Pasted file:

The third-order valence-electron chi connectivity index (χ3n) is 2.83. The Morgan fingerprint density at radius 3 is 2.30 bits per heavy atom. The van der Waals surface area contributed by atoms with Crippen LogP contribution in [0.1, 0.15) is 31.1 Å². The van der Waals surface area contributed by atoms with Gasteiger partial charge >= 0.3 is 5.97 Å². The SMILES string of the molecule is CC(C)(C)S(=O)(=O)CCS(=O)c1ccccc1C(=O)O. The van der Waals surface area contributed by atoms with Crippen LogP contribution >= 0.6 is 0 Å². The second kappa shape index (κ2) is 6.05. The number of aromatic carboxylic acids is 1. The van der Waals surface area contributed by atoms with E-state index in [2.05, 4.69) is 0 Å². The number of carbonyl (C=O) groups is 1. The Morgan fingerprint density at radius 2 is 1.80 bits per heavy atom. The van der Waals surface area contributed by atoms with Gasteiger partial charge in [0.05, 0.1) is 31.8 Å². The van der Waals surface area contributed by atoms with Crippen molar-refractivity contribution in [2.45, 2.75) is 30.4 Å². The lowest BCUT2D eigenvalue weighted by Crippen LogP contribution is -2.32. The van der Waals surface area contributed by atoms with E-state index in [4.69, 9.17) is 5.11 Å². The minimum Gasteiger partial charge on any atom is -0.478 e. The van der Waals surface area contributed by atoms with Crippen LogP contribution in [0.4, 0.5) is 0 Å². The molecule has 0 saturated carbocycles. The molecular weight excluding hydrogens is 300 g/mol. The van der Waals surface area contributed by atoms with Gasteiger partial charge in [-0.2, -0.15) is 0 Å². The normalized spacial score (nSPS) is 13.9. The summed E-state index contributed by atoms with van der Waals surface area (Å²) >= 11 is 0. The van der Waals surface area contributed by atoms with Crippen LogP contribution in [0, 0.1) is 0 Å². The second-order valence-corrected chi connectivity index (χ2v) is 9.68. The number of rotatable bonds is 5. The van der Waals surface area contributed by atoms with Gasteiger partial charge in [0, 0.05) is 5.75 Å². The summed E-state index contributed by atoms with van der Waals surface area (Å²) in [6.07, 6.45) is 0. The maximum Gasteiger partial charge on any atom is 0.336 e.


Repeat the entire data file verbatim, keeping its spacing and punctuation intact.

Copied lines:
The third-order valence-electron chi connectivity index (χ3n) is 2.83. The Morgan fingerprint density at radius 3 is 2.30 bits per heavy atom. The van der Waals surface area contributed by atoms with Crippen LogP contribution in [0.1, 0.15) is 31.1 Å². The van der Waals surface area contributed by atoms with Gasteiger partial charge >= 0.3 is 5.97 Å². The SMILES string of the molecule is CC(C)(C)S(=O)(=O)CCS(=O)c1ccccc1C(=O)O. The van der Waals surface area contributed by atoms with Crippen LogP contribution >= 0.6 is 0 Å². The second kappa shape index (κ2) is 6.05. The number of aromatic carboxylic acids is 1. The van der Waals surface area contributed by atoms with E-state index in [2.05, 4.69) is 0 Å². The number of carbonyl (C=O) groups is 1. The Morgan fingerprint density at radius 2 is 1.80 bits per heavy atom. The van der Waals surface area contributed by atoms with Gasteiger partial charge in [0.05, 0.1) is 31.8 Å². The van der Waals surface area contributed by atoms with Crippen molar-refractivity contribution in [2.45, 2.75) is 30.4 Å². The lowest BCUT2D eigenvalue weighted by Crippen LogP contribution is -2.32. The van der Waals surface area contributed by atoms with E-state index in [4.69, 9.17) is 5.11 Å². The minimum Gasteiger partial charge on any atom is -0.478 e. The van der Waals surface area contributed by atoms with Crippen LogP contribution in [0.4, 0.5) is 0 Å². The molecule has 0 saturated carbocycles. The molecular weight excluding hydrogens is 300 g/mol. The van der Waals surface area contributed by atoms with Gasteiger partial charge in [-0.2, -0.15) is 0 Å². The normalized spacial score (nSPS) is 13.9. The summed E-state index contributed by atoms with van der Waals surface area (Å²) >= 11 is 0. The van der Waals surface area contributed by atoms with Crippen LogP contribution in [0, 0.1) is 0 Å². The second-order valence-corrected chi connectivity index (χ2v) is 9.68. The number of rotatable bonds is 5. The van der Waals surface area contributed by atoms with Gasteiger partial charge in [0, 0.05) is 5.75 Å². The summed E-state index contributed by atoms with van der Waals surface area (Å²) in [6.07, 6.45) is 0. The maximum Gasteiger partial charge on any atom is 0.336 e.